Six years after Denver Public Schools created an innovative bus shuttle system to help get students to school, the effort has expanded and evolved but the larger problem it tried to fix remains.
The system, called the Success Express, was introduced in 2011 in northeast Denver with the goal of helping families choose high-quality schools as the district was changing the choice process and overhauling low-performing schools.
The Denver school district for years has received national praise for simplifying the school choice process, but providing adequate transportation continues to be a barrier to real choice. Districts nationally still have looked at the Success Express as a model — one of relatively few examples of an urban district trying to tackle broader transportation challenges.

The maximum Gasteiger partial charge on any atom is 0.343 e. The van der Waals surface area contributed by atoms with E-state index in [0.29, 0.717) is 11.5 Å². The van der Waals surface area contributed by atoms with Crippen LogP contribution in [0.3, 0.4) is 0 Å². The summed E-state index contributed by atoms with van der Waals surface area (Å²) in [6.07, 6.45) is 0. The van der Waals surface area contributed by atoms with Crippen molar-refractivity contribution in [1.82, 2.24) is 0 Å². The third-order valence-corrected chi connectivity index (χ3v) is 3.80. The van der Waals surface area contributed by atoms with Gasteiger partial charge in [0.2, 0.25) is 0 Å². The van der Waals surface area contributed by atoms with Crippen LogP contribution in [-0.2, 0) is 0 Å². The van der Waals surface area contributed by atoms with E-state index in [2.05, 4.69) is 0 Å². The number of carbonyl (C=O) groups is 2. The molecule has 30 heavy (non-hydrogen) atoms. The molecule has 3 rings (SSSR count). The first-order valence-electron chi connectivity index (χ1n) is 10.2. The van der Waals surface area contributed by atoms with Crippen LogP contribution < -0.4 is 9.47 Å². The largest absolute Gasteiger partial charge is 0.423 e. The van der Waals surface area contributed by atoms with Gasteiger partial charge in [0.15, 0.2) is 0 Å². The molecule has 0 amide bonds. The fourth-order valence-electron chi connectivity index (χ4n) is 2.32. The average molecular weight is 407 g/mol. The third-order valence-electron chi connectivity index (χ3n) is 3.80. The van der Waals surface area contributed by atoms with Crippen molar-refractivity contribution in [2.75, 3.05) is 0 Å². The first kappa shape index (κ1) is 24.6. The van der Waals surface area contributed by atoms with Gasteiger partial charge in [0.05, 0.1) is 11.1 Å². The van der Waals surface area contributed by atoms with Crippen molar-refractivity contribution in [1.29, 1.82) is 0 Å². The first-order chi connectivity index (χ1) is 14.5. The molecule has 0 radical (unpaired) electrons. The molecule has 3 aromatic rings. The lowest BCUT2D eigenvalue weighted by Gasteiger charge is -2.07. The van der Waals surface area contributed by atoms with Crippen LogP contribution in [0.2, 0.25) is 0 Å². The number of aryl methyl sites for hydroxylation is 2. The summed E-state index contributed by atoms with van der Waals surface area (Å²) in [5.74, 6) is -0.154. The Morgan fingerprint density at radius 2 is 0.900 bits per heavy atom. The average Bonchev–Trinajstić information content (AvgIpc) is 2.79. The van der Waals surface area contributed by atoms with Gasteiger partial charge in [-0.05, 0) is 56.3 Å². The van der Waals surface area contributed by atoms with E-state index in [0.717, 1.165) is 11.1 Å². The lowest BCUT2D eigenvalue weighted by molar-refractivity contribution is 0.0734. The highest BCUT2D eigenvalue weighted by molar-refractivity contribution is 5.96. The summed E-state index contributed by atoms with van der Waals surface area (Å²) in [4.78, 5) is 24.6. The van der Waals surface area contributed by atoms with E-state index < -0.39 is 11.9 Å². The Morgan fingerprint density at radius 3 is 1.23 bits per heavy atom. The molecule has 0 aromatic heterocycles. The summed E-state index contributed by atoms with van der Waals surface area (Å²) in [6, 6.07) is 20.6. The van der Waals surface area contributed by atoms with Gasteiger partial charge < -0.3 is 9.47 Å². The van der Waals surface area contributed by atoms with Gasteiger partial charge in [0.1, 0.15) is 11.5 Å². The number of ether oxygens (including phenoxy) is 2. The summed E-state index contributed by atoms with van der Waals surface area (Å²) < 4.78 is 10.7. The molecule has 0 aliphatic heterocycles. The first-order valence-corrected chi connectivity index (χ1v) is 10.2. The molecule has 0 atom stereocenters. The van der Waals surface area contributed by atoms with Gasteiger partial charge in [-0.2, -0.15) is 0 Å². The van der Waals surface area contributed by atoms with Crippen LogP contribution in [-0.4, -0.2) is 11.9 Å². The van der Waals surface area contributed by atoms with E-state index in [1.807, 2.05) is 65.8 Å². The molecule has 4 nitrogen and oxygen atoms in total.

The 92,000-student district was spotlighted again last week when U.S. Secretary of Education Betsy DeVos praised the Success Express in a speech celebrating “out-of-the-box approaches.”
“This transportation is key in order to provide students with access to quality options,” said DeVos, who has championed expanding school choice, including vouchers for private schools.
For a number of reasons — including limited resources, logistical difficulties and the hardships of getting multiple agencies with different goals to agree on a plan — solving the transportation puzzle remains elusive in Denver and other cities. A research report last month from the nonprofit Urban Institute identified transportation barriers in five cities, including Denver, and called choice an “empty” promise for many families.
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